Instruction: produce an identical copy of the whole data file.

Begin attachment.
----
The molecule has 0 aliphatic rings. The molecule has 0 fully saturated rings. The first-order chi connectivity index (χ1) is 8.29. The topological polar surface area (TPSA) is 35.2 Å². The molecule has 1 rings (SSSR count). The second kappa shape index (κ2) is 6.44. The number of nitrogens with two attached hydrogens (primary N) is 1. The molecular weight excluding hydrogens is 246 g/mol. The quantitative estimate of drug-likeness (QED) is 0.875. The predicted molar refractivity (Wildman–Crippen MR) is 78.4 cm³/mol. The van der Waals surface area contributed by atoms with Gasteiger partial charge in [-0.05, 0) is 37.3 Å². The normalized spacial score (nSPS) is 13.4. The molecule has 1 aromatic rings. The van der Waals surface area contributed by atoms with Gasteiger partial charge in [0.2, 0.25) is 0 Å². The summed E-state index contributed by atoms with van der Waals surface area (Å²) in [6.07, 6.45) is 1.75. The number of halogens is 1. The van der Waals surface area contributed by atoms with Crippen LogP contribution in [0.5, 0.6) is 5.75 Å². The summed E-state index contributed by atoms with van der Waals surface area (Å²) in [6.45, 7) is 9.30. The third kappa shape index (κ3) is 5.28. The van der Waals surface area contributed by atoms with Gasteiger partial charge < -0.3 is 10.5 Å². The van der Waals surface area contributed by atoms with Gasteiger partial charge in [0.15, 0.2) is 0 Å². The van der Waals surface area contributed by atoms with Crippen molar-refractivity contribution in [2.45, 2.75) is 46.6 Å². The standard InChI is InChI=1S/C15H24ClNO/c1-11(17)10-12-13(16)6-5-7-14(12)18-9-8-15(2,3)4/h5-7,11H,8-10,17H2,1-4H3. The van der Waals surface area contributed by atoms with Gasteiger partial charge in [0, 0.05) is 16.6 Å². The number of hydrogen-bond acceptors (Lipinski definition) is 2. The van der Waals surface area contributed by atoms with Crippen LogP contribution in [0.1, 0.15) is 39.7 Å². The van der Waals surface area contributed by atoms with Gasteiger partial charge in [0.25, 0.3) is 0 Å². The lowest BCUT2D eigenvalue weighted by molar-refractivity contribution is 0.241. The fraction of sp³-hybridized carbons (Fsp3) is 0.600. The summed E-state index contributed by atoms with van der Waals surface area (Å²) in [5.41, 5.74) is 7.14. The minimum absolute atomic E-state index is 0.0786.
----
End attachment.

The molecule has 0 aliphatic rings. The molecule has 0 fully saturated rings. The first-order chi connectivity index (χ1) is 8.29. The topological polar surface area (TPSA) is 35.2 Å². The molecule has 1 rings (SSSR count). The second kappa shape index (κ2) is 6.44. The number of nitrogens with two attached hydrogens (primary N) is 1. The molecular weight excluding hydrogens is 246 g/mol. The quantitative estimate of drug-likeness (QED) is 0.875. The predicted molar refractivity (Wildman–Crippen MR) is 78.4 cm³/mol. The van der Waals surface area contributed by atoms with Gasteiger partial charge in [-0.05, 0) is 37.3 Å². The normalized spacial score (nSPS) is 13.4. The molecule has 1 aromatic rings. The van der Waals surface area contributed by atoms with Gasteiger partial charge in [0.2, 0.25) is 0 Å². The summed E-state index contributed by atoms with van der Waals surface area (Å²) in [6.07, 6.45) is 1.75. The number of halogens is 1. The van der Waals surface area contributed by atoms with Crippen LogP contribution in [0.5, 0.6) is 5.75 Å². The summed E-state index contributed by atoms with van der Waals surface area (Å²) in [6.45, 7) is 9.30. The third kappa shape index (κ3) is 5.28. The van der Waals surface area contributed by atoms with Gasteiger partial charge < -0.3 is 10.5 Å². The van der Waals surface area contributed by atoms with Gasteiger partial charge in [0.15, 0.2) is 0 Å². The van der Waals surface area contributed by atoms with Crippen molar-refractivity contribution in [2.45, 2.75) is 46.6 Å². The standard InChI is InChI=1S/C15H24ClNO/c1-11(17)10-12-13(16)6-5-7-14(12)18-9-8-15(2,3)4/h5-7,11H,8-10,17H2,1-4H3. The van der Waals surface area contributed by atoms with Gasteiger partial charge in [0, 0.05) is 16.6 Å². The number of hydrogen-bond acceptors (Lipinski definition) is 2. The van der Waals surface area contributed by atoms with Crippen LogP contribution in [0.1, 0.15) is 39.7 Å². The van der Waals surface area contributed by atoms with Gasteiger partial charge in [0.25, 0.3) is 0 Å². The lowest BCUT2D eigenvalue weighted by molar-refractivity contribution is 0.241. The fraction of sp³-hybridized carbons (Fsp3) is 0.600. The summed E-state index contributed by atoms with van der Waals surface area (Å²) in [5.41, 5.74) is 7.14. The minimum absolute atomic E-state index is 0.0786.